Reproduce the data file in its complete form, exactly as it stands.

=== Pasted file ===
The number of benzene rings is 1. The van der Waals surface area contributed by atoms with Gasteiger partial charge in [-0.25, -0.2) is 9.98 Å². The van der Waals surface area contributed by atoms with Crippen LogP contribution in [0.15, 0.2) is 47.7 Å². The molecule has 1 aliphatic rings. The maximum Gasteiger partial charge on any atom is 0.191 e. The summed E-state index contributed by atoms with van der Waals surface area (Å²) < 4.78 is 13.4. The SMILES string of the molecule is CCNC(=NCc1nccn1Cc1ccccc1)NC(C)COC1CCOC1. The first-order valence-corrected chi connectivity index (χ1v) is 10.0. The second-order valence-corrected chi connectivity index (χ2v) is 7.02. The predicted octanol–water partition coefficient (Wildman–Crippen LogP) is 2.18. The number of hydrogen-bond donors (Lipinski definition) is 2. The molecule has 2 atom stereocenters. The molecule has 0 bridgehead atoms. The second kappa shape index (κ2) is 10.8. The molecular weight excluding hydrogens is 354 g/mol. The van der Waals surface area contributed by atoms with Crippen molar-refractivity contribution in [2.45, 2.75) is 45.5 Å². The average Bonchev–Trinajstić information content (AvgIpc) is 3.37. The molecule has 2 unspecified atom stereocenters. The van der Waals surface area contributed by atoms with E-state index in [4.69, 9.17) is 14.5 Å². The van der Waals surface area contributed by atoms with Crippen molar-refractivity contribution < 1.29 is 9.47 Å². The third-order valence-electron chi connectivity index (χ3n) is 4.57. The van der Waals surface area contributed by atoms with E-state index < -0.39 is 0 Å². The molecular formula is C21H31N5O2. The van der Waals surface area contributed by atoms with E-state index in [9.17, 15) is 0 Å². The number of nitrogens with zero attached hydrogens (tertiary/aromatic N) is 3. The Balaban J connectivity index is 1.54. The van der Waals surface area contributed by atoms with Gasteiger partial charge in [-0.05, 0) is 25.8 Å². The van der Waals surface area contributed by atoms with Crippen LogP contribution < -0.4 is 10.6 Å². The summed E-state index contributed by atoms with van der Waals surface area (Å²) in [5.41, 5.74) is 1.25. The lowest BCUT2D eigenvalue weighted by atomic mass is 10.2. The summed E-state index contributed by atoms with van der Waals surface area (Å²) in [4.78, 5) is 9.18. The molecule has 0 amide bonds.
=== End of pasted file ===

The number of benzene rings is 1. The van der Waals surface area contributed by atoms with Gasteiger partial charge in [-0.25, -0.2) is 9.98 Å². The van der Waals surface area contributed by atoms with Crippen LogP contribution in [0.15, 0.2) is 47.7 Å². The molecule has 1 aliphatic rings. The maximum Gasteiger partial charge on any atom is 0.191 e. The summed E-state index contributed by atoms with van der Waals surface area (Å²) < 4.78 is 13.4. The SMILES string of the molecule is CCNC(=NCc1nccn1Cc1ccccc1)NC(C)COC1CCOC1. The first-order valence-corrected chi connectivity index (χ1v) is 10.0. The second-order valence-corrected chi connectivity index (χ2v) is 7.02. The predicted octanol–water partition coefficient (Wildman–Crippen LogP) is 2.18. The number of hydrogen-bond donors (Lipinski definition) is 2. The molecule has 2 atom stereocenters. The molecule has 0 bridgehead atoms. The second kappa shape index (κ2) is 10.8. The molecular weight excluding hydrogens is 354 g/mol. The van der Waals surface area contributed by atoms with Crippen molar-refractivity contribution in [2.45, 2.75) is 45.5 Å². The average Bonchev–Trinajstić information content (AvgIpc) is 3.37. The molecule has 2 unspecified atom stereocenters. The van der Waals surface area contributed by atoms with E-state index in [4.69, 9.17) is 14.5 Å². The van der Waals surface area contributed by atoms with Crippen molar-refractivity contribution < 1.29 is 9.47 Å². The third-order valence-electron chi connectivity index (χ3n) is 4.57. The van der Waals surface area contributed by atoms with E-state index < -0.39 is 0 Å². The molecular formula is C21H31N5O2. The van der Waals surface area contributed by atoms with E-state index in [9.17, 15) is 0 Å². The number of nitrogens with zero attached hydrogens (tertiary/aromatic N) is 3. The Balaban J connectivity index is 1.54. The van der Waals surface area contributed by atoms with Gasteiger partial charge in [-0.05, 0) is 25.8 Å². The van der Waals surface area contributed by atoms with Crippen LogP contribution < -0.4 is 10.6 Å². The summed E-state index contributed by atoms with van der Waals surface area (Å²) in [5.41, 5.74) is 1.25. The lowest BCUT2D eigenvalue weighted by atomic mass is 10.2. The summed E-state index contributed by atoms with van der Waals surface area (Å²) in [4.78, 5) is 9.18. The molecule has 0 amide bonds.